However, the amount of compensation that a plaintiff receives can change based on how much blame they are shouldering for what happened. If the court determines that the plaintiff is indeed 20% to blame for the incident, they will reduce their compensation by that same amount.
There is one other rule that can affect how much compensation you can receive. Any claimant who is more than 50% to blame for the incident is not eligible to receive compensation, according to the laws of the Lone Star State.
As you can imagine, figuring out how much blame certain parties should bear in a personal injury case can be a complicated endeavor. You will need a skilled lawyer fighting on your behalf to ensure that you are not falsely attributed blame for an accident you did not cause.
What Other Cases Have Two-Year Time Limits in Texas?
Personal injury cases are not the only ones that adhere to a two-year time limit. In this section, we will discuss the other cases that follow that same statute of limitations.
Property Damage Cases
Perhaps you were able to walk away from the car accident without sustaining any injuries. Unfortunately, you cannot say the same thing about your car. Your vehicle may be completely unusable after the accident.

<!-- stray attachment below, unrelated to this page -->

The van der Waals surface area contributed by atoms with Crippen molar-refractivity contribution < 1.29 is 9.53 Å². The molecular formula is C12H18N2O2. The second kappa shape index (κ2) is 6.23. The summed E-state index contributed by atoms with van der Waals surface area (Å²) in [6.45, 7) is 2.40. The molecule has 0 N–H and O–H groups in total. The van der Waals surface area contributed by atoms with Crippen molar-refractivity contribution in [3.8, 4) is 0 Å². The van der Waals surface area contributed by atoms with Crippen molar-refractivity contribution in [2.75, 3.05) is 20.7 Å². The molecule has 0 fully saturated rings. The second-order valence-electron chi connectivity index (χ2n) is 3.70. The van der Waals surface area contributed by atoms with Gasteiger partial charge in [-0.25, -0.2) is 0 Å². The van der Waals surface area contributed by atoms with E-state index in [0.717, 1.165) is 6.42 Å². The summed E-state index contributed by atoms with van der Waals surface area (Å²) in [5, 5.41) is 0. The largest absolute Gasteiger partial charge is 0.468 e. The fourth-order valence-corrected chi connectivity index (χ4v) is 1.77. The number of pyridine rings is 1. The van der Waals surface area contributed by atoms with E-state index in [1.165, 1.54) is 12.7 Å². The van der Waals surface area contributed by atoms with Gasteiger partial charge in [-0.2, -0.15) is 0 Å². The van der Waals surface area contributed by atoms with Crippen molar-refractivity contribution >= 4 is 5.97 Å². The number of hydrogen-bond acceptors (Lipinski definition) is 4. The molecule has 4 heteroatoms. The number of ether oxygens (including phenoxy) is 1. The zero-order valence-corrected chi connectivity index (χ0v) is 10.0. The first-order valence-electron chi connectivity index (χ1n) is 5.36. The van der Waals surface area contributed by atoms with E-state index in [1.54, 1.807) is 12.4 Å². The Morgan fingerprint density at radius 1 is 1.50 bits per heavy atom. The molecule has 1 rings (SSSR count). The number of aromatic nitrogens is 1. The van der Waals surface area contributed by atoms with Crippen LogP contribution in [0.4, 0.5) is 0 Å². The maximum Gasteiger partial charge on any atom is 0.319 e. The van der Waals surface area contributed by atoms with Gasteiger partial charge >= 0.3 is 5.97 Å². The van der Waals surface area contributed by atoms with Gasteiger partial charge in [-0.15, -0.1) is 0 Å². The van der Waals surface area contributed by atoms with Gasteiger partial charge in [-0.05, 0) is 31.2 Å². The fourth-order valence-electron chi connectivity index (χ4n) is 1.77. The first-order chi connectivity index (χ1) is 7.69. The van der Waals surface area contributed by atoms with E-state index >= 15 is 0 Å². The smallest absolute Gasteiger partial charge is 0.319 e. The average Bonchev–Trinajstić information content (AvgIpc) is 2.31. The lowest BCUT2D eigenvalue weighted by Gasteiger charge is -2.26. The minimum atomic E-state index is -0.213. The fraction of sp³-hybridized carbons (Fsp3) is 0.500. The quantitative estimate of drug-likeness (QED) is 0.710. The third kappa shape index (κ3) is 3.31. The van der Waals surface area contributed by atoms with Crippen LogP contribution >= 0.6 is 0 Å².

Furthermore, valuable items you stored inside your car may have also been damaged during the incident. You will need them to compensate you for all those losses.
Suing the other party for property damage is an option. Make sure you file the lawsuit within two years of the accident date so you can be properly compensated.
We expect medical professionals to always take good care of us. That is why it feels like such a betrayal when their negligence leads to our injuries.
Medical malpractice cases can be tricky to pursue, but you cannot allow the offending party to get off scot-free. Partner with a lawyer to go after that medical professional and hold them accountable for their negligent actions.
Negligent actions can have dire consequences. It is bad enough when they cause injuries and/or property damage, but the unfortunate reality is that negligent actions can lead to significantly worse outcomes.
There is a chance that a negligent party may even cause the untimely death of your loved one. You must demand compensation if someone’s negligence led to wrongful death.
In wrongful death cases, the timer often begins only after the affected party dies.
The statute of limitations that the state of Texas has set for personal injury cases urges plaintiffs to be more proactive. Allow us at Barrus Injury Lawyers to offer our legal expertise if you want to get the ball rolling in your personal injury case. Contact us today so we can discuss your case and plan our next course of action.